Telling stories is based on
the premise that we might see things differently, better, more
insightfully, more poignantly, if we slow them down and let them go by
in words, in a process in which the teller of the story has full power
to comment, highlight, embellish, even create new realities that may
never even have actually existed in anything but the teller's
imagination. In fact, the story teller's imagination becomes every bit
as valid a source as a photographic, tape recorded archive of data
created from existing life experience.
Story is also our mutual
imaginings of what might turn out if only something specific would
happen or if someone struggling through the story would be able to
figure something out or accomplish a challenge in time to make a
Story is the living through,
with the story teller, of an imaginary situation, in an effort to
figure what might turn out if only . . .
Story is a way we have of
running back the tape on things that happened to see if we can make
sense of them or tell others the sense we have made of them
Making sense of things
usually involves embellishment with editorials, musings,
Story -- What we perceive of
bits of the world, first hand, or second hand, or even as we imagine
them, from vantage points we occupy, passing through our minds
accumulating parts of us as they go, colors and shades and tones and
sometimes wisdom of our take on things, and escaping out of us with
everything blended together like mixed and risen bread to be shared
with anybody we invite
Story -- the way we
justify a lived life by going back and carefully uncovering glints of
its grandeur. We tell stories to get at the style and the grandeur of
There is a human will to
survive with style and grandeur.' Wynton Marsalis (who tells the story
of telling his family about how he scored a touchdown in a high school
game, how it came out that he ran the ball 105 yards, when in fact he
just fell on the ball in the endzone -- "now that is art, making it
better than it was when it happened." Beethoven's Third Symphony --
"That ws the way he wanted you to hear what he heard."
The lies may distort the data
but in doing so, they help the artist get at wha she/he considers grand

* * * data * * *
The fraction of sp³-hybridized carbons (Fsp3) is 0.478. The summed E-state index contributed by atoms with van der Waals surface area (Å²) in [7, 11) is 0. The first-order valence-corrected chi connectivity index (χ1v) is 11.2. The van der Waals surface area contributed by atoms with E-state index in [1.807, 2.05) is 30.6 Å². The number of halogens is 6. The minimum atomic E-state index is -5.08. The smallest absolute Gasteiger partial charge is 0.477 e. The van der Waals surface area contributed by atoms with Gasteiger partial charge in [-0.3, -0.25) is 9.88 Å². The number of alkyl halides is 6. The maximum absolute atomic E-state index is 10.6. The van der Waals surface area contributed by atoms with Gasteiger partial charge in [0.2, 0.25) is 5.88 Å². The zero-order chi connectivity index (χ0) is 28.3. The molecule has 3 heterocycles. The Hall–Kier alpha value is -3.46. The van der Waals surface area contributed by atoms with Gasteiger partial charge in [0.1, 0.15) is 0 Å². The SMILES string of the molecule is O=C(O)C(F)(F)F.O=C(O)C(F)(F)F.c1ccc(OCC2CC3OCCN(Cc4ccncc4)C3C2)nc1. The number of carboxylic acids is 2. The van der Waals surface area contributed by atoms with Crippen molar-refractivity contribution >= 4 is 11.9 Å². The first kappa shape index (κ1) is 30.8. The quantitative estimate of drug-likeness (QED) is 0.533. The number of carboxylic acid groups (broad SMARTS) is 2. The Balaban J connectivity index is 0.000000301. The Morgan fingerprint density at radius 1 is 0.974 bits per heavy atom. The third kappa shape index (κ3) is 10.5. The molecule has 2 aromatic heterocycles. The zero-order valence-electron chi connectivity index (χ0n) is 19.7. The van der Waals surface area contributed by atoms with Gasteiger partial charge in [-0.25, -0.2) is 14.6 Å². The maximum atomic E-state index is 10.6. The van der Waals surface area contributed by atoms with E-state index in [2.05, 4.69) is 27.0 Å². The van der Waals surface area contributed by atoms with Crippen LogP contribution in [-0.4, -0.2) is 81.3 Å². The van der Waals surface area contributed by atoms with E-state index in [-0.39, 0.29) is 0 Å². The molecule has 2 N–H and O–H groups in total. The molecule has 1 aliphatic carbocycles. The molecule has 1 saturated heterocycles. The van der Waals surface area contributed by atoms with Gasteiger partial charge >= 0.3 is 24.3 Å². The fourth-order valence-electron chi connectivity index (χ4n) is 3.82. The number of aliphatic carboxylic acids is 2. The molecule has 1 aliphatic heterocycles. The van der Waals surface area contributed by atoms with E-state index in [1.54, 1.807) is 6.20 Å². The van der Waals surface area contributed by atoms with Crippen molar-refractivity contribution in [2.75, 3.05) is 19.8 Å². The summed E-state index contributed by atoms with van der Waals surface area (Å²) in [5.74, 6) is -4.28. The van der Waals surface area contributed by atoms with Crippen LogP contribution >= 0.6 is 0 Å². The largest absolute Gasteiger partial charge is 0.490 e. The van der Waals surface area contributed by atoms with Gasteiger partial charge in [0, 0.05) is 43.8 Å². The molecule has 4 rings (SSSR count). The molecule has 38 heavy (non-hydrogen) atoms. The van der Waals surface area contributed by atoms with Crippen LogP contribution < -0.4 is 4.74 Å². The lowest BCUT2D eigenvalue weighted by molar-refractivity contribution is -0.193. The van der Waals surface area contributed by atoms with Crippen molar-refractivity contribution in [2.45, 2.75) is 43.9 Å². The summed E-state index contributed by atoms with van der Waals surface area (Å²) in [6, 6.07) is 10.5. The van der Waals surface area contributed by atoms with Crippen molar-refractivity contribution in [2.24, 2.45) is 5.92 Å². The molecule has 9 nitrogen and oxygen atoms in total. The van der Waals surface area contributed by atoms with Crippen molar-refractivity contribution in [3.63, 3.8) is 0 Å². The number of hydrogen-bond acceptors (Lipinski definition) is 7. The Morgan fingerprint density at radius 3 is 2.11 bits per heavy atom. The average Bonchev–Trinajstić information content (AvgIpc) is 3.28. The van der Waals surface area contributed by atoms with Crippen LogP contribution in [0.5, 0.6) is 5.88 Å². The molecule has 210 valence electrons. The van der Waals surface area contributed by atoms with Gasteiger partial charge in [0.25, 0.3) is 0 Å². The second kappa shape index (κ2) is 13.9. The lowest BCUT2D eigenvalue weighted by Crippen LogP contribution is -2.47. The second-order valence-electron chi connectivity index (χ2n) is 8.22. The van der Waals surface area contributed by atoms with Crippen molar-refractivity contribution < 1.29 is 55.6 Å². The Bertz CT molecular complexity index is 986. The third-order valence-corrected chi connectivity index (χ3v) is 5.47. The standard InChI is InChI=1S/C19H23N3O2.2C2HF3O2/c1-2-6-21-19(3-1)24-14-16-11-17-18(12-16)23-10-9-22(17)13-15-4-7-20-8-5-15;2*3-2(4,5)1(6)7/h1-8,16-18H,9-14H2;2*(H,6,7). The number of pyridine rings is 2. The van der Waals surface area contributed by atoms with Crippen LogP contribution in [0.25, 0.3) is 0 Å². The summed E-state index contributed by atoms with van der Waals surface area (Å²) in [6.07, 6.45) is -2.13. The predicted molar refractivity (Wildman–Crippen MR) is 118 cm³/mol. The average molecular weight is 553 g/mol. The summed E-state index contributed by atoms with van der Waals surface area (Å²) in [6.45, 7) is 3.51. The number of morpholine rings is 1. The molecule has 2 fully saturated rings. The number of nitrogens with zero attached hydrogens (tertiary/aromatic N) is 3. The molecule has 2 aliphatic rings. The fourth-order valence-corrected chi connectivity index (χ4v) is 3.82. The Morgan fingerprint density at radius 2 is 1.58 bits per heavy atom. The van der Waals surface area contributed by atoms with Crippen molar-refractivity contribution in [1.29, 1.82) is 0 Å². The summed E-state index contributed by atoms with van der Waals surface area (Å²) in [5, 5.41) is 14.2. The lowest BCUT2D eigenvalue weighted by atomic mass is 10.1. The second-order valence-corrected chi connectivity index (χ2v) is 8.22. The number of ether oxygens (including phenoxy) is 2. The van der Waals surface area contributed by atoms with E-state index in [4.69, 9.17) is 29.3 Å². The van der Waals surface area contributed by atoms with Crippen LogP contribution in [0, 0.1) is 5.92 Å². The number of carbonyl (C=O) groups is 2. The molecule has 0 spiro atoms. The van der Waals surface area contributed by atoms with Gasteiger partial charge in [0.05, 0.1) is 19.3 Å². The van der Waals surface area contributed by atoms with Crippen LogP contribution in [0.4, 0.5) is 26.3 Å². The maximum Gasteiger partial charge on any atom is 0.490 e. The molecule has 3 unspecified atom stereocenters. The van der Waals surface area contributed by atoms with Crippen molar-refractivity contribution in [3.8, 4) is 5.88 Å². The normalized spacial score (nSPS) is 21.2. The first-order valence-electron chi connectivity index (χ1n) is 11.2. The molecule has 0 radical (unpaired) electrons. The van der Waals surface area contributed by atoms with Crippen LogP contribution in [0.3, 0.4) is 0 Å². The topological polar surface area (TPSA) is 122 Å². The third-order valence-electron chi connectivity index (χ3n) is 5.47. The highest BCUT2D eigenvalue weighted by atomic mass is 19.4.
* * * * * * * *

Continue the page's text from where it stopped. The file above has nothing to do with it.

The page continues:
and important, and to share it with others.
Story -- helps writer and
reader collaborate to figure out how today has happened in light of
yesterday and even how tomorrow might dawn.
Story -sharing some part of
the life of the story teller or another and perhaps embellished,
perhaps only shading or shadowing, to justify existence or give meaning.
Story always emphasizes that
it is not so much the event that is significant but how it affects
people who are living through it, or remembering it and trying to make
sense of it.
Story importance -- Anton
Dvorak, dying, impoverished, living in a flat. He had sold all of his
major music for a pittance. Visited by Fritz Kreisler, the concert
violinist who was enamored of his work. Kreisler described Dvorak's
setting as something disheveled as if out of LaBoheme. He asked Dvorak
if he had any new music that Kreisler could play. Dvorak gestured to a
disorderly pile of manuscripts and said he was welcome to thumb
through. Perhaps he could find something there. Kreisler found what
later would be named "Humouresque" a piece that is commonly hummed tho
slightly trivial. (Dum dedum dedum dedum, deDUM de dum de dum de dum de
dum de dum de dum de dum de dum, etc.) The important point is that when
you hear the story, it sets the melody in another realm and you feel
the pathos of Dvorak's decline. Otherwise you dismiss the music.